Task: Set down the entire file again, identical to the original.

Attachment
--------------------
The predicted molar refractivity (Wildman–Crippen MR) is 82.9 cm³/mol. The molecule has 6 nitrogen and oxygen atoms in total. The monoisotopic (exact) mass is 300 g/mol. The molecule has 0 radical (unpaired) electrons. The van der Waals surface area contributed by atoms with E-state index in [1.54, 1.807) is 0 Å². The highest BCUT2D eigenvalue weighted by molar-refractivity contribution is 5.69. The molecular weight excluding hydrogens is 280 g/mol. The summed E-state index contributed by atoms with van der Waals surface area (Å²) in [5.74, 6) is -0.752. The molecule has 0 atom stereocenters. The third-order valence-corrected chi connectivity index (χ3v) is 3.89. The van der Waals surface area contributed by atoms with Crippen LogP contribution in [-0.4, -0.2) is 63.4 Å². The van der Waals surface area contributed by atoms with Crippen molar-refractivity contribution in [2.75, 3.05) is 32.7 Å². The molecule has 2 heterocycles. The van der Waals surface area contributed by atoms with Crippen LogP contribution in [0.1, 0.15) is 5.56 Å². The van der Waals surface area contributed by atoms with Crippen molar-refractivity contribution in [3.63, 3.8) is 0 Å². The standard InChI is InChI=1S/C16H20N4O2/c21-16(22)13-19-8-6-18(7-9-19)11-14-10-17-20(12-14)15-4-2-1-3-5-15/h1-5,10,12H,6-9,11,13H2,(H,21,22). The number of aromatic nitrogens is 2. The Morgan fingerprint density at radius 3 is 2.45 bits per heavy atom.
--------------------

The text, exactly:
The predicted molar refractivity (Wildman–Crippen MR) is 82.9 cm³/mol. The molecule has 6 nitrogen and oxygen atoms in total. The monoisotopic (exact) mass is 300 g/mol. The molecule has 0 radical (unpaired) electrons. The van der Waals surface area contributed by atoms with E-state index in [1.54, 1.807) is 0 Å². The highest BCUT2D eigenvalue weighted by molar-refractivity contribution is 5.69. The molecular weight excluding hydrogens is 280 g/mol. The summed E-state index contributed by atoms with van der Waals surface area (Å²) in [5.74, 6) is -0.752. The molecule has 0 atom stereocenters. The third-order valence-corrected chi connectivity index (χ3v) is 3.89. The van der Waals surface area contributed by atoms with Crippen LogP contribution in [-0.4, -0.2) is 63.4 Å². The van der Waals surface area contributed by atoms with Crippen molar-refractivity contribution in [2.75, 3.05) is 32.7 Å². The molecule has 2 heterocycles. The van der Waals surface area contributed by atoms with Crippen LogP contribution in [0.1, 0.15) is 5.56 Å². The van der Waals surface area contributed by atoms with Crippen molar-refractivity contribution in [3.63, 3.8) is 0 Å². The standard InChI is InChI=1S/C16H20N4O2/c21-16(22)13-19-8-6-18(7-9-19)11-14-10-17-20(12-14)15-4-2-1-3-5-15/h1-5,10,12H,6-9,11,13H2,(H,21,22). The number of aromatic nitrogens is 2. The Morgan fingerprint density at radius 3 is 2.45 bits per heavy atom.